Turner: Don't blame Rivers for loss to Raiders
Coach Norv Turner says Philip Rivers shouldn't be blamed for the tumbling Chargers' 24-17 loss to the Raiders.
On the contrary, Turner praised Rivers for surviving a fierce pass rush Thursday night that resulted in six sacks and numerous hits.
''I've been around some guys that wouldn't make it that far through that game,'' Turner said Friday.
The Raiders went after Rivers, who didn't have the luxury of a tie, let alone a lead, over the final three-plus quarters en route to the Chargers' (4-5) fourth consecutive defeat, their longest skid since 2003. The game left Oakland (5-4) alone in first place in the weak AFC West.
Turner didn't relish calling pass plays in those circumstances. ''You still have to make plays to try to win,'' he said. ''That's the tough one.''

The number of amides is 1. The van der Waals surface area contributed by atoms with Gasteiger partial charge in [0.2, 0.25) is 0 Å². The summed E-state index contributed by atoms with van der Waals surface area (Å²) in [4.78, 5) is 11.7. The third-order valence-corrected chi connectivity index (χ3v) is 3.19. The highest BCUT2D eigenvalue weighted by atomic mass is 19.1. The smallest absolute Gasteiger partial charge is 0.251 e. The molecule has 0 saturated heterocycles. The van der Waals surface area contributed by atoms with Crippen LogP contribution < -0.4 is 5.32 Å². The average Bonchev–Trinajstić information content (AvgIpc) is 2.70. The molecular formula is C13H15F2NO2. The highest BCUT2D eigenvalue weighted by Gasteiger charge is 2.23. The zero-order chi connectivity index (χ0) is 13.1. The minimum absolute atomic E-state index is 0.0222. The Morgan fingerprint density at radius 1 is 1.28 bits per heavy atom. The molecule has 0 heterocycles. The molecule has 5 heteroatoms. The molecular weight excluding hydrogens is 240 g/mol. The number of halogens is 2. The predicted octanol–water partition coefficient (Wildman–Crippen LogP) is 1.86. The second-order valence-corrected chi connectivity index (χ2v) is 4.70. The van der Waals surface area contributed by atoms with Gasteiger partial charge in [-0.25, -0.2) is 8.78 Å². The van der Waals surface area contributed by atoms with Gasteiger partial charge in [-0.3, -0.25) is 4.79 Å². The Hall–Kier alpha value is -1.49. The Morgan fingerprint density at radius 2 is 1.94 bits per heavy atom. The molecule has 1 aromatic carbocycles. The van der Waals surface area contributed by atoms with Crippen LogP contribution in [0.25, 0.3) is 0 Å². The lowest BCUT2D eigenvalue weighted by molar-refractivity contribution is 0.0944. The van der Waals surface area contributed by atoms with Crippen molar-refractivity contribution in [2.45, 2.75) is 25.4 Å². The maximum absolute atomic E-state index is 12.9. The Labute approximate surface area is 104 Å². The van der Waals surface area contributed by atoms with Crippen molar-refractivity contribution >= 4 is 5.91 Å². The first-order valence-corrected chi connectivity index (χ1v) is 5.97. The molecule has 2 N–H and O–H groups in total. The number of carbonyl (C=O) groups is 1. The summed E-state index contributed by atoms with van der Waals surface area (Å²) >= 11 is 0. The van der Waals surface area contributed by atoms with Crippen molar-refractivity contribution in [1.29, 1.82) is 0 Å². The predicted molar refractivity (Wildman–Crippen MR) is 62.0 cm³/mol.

Rivers was 23 of 47 for 274 yards with two touchdowns and an interception.
Turner wasn't patient Friday with ''people who don't appreciate Philip Rivers and what he's able to do, and what he's done for this football team over the last year-and-a-half. With all of the different people who he's played with, it's phenomenal.''
Coming out of halftime, quicker passes and completions over the middle contributed to San Diego's 14-point third quarter. Tight end Randy McMichael and running backs Jacob Hester and Michael Tolbert were called upon to help protect Rivers. In the first half, however, Raiders linebacker Kamerion Wimbley sacked Rivers four times after beating injured tackle Marcus McNeill's replacement, Brandyn Dombrowski. Guard Louis Vasquez also was injured in the game.
Turner didn't say which, if any, of the injured players are likely to return against the Bears on Nov. 20.
Coming off a stretch of three games in 11 days, the Chargers will not practice until Monday.
''We're going to need to get every guy healthy we can, and we're going to need to play better than we did (Thursday),'' Turner said.
Against the Raiders, ''there were four or five plays where we had a chance to make some big plays, but we were unable to hold up from a protection standpoint,'' Turner said.